In Britain, at least five new detainees have been sent to the Yarl's Wood immigration detention center, despite reports of a case of Covid-19 in the facility. A British charity says all women in the center should be immediately released.
Women for Refugee Women (WRW), a charity that supports women in the Yarl's Wood immigration detention center, was told over 10 days ago by detainees that there was a case of Covid-19 in the facility. The women said they were "panicking" and felt they did not have the means to protect themselves.
The Home Office now says there are no coronavirus cases in Yarl's Wood, the BBC reported on Thursday. However according to The Guardian, the Home Office earlier confirmed the diagnosis.
The government has said it is following health department guidelines. But WRW says the decision to continue to bring new detainees to the Yarl's Wood center is endangering lives. Many of the women detainees have underlying health conditions that make them even more at risk if they become infected with the virus, according to the charity.
“I don’t feel safe. I’ve locked myself away and am not talking to anyone because I have asthma and am afraid for my health," one detainee told the organization. "I just want to get out. This whole thing is just terrifying,” she said.
Women in the center said that there had been a lax attitude to hygiene, with women having to ask staff to remind others to wash hands, and no extra soap or hand sanitizers provided at mealtimes.
"I am so scared that I will die. I am not a young woman and my health problems mean that I am at high risk. I feel so afraid," a detainee told WRW.
The director of Women for Refugee Women, Natasha Walter, says her organization is particularly concerned about the women's mental health. WRW is calling on the government for the women to be released from immigration detention and supported in the community.
"There are actually very few women in Yarl's Wood right now so it's not going to take a lot of resources for this to happen," Walter said on Thursday. "At the present time, everyone should be able to access safe accommodation and support. People should not be left homeless at any time but particularly not in a global pandemic."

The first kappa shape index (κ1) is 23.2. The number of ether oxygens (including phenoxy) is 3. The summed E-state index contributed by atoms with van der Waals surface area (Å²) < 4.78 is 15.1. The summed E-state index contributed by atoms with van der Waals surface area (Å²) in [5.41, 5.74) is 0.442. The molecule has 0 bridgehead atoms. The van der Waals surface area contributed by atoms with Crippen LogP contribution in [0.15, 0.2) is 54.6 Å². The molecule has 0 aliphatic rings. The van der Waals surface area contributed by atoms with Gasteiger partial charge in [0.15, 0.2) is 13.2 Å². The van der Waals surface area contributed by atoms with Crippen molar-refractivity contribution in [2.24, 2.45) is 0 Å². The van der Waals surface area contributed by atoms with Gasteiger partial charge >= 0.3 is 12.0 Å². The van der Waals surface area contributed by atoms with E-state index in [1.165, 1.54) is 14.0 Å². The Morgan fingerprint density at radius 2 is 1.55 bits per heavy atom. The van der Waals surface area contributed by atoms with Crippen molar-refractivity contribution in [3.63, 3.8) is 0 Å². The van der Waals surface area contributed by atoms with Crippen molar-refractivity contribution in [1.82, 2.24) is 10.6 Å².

Hundreds released from immigration detention
In March, the Home Office ordered the release of several hundred people from immigration detention following a legal action that argued that it had failed to protect detainees from the coronavirus outbreak and failed to identify those at risk.
The court rejected a subsequent challenge calling for 736 more people to be freed from immigration detention because they were at greater risk due to health conditions or because they were unable to be returned to their home countries because of international measures against coronavirus.
In an expert report provided as part of the case, a public health expert from the London School of Hygiene and Tropical Medicine, Professor Richard Coker, warned that prisons and detention centers provided ideal incubation conditions for the rapid spread of coronavirus. His report said about 60% of detainees could be quickly infected if the virus got into the closed facilities.
The Home Office says that the High Court strongly backed its approach and noted that it had taken "sensible, precautionary measures."